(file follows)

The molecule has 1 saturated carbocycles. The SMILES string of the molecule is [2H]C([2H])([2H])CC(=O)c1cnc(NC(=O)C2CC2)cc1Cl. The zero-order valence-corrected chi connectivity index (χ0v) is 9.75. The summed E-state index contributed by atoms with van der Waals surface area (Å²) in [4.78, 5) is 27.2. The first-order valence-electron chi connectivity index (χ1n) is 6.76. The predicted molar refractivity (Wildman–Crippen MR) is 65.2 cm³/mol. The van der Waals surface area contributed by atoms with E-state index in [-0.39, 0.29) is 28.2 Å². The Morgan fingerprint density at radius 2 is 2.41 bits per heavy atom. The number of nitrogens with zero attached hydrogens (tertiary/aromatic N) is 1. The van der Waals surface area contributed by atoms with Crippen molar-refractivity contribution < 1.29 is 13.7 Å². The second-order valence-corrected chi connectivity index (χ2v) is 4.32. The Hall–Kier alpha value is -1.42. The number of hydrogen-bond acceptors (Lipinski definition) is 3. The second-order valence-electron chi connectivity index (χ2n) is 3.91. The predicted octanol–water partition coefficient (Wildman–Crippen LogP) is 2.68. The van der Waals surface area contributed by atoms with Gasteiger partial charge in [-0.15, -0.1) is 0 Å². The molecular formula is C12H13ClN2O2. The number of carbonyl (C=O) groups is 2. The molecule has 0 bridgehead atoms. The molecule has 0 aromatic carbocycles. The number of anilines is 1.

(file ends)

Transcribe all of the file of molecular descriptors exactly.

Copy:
The molecule has 1 saturated carbocycles. The SMILES string of the molecule is [2H]C([2H])([2H])CC(=O)c1cnc(NC(=O)C2CC2)cc1Cl. The zero-order valence-corrected chi connectivity index (χ0v) is 9.75. The summed E-state index contributed by atoms with van der Waals surface area (Å²) in [4.78, 5) is 27.2. The first-order valence-electron chi connectivity index (χ1n) is 6.76. The predicted molar refractivity (Wildman–Crippen MR) is 65.2 cm³/mol. The van der Waals surface area contributed by atoms with E-state index in [-0.39, 0.29) is 28.2 Å². The Morgan fingerprint density at radius 2 is 2.41 bits per heavy atom. The number of nitrogens with zero attached hydrogens (tertiary/aromatic N) is 1. The van der Waals surface area contributed by atoms with Crippen molar-refractivity contribution < 1.29 is 13.7 Å². The second-order valence-corrected chi connectivity index (χ2v) is 4.32. The Hall–Kier alpha value is -1.42. The number of hydrogen-bond acceptors (Lipinski definition) is 3. The second-order valence-electron chi connectivity index (χ2n) is 3.91. The predicted octanol–water partition coefficient (Wildman–Crippen LogP) is 2.68. The van der Waals surface area contributed by atoms with Gasteiger partial charge in [-0.15, -0.1) is 0 Å². The molecular formula is C12H13ClN2O2. The number of carbonyl (C=O) groups is 2. The molecule has 0 bridgehead atoms. The molecule has 0 aromatic carbocycles. The number of anilines is 1.